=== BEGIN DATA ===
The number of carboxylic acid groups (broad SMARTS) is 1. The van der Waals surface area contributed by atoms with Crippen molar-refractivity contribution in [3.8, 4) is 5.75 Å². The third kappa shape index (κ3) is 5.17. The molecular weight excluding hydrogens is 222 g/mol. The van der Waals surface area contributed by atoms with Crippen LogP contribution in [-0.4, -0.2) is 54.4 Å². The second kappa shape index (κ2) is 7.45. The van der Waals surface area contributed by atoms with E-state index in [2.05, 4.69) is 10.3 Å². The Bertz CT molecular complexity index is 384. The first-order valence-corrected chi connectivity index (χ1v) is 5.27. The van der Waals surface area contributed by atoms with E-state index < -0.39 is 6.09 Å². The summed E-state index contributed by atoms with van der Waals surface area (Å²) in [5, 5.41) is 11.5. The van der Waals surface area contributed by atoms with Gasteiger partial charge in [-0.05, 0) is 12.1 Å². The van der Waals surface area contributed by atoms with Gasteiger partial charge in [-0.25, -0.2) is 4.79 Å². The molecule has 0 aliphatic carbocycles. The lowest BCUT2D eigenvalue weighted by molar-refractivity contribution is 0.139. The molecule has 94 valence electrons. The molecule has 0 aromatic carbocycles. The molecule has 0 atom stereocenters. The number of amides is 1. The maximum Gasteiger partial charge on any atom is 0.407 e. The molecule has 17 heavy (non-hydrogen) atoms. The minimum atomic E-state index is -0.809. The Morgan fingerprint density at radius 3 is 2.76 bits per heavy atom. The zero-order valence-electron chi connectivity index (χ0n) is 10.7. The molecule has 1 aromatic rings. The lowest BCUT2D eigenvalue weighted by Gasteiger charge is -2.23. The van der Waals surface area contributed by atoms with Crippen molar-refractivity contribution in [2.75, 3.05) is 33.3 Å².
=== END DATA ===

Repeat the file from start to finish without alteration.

The number of carboxylic acid groups (broad SMARTS) is 1. The van der Waals surface area contributed by atoms with Crippen molar-refractivity contribution in [3.8, 4) is 5.75 Å². The third kappa shape index (κ3) is 5.17. The molecular weight excluding hydrogens is 222 g/mol. The van der Waals surface area contributed by atoms with Crippen LogP contribution in [-0.4, -0.2) is 54.4 Å². The second kappa shape index (κ2) is 7.45. The van der Waals surface area contributed by atoms with E-state index in [2.05, 4.69) is 10.3 Å². The Bertz CT molecular complexity index is 384. The first-order valence-corrected chi connectivity index (χ1v) is 5.27. The van der Waals surface area contributed by atoms with E-state index < -0.39 is 6.09 Å². The summed E-state index contributed by atoms with van der Waals surface area (Å²) in [5, 5.41) is 11.5. The van der Waals surface area contributed by atoms with Gasteiger partial charge in [-0.05, 0) is 12.1 Å². The van der Waals surface area contributed by atoms with Gasteiger partial charge in [-0.25, -0.2) is 4.79 Å². The molecule has 0 aliphatic carbocycles. The lowest BCUT2D eigenvalue weighted by molar-refractivity contribution is 0.139. The molecule has 94 valence electrons. The molecule has 0 aromatic carbocycles. The molecule has 0 atom stereocenters. The number of amides is 1. The maximum Gasteiger partial charge on any atom is 0.407 e. The molecule has 17 heavy (non-hydrogen) atoms. The minimum atomic E-state index is -0.809. The Morgan fingerprint density at radius 3 is 2.76 bits per heavy atom. The zero-order valence-electron chi connectivity index (χ0n) is 10.7. The molecule has 1 aromatic rings. The lowest BCUT2D eigenvalue weighted by Gasteiger charge is -2.23. The van der Waals surface area contributed by atoms with Crippen molar-refractivity contribution in [2.75, 3.05) is 33.3 Å².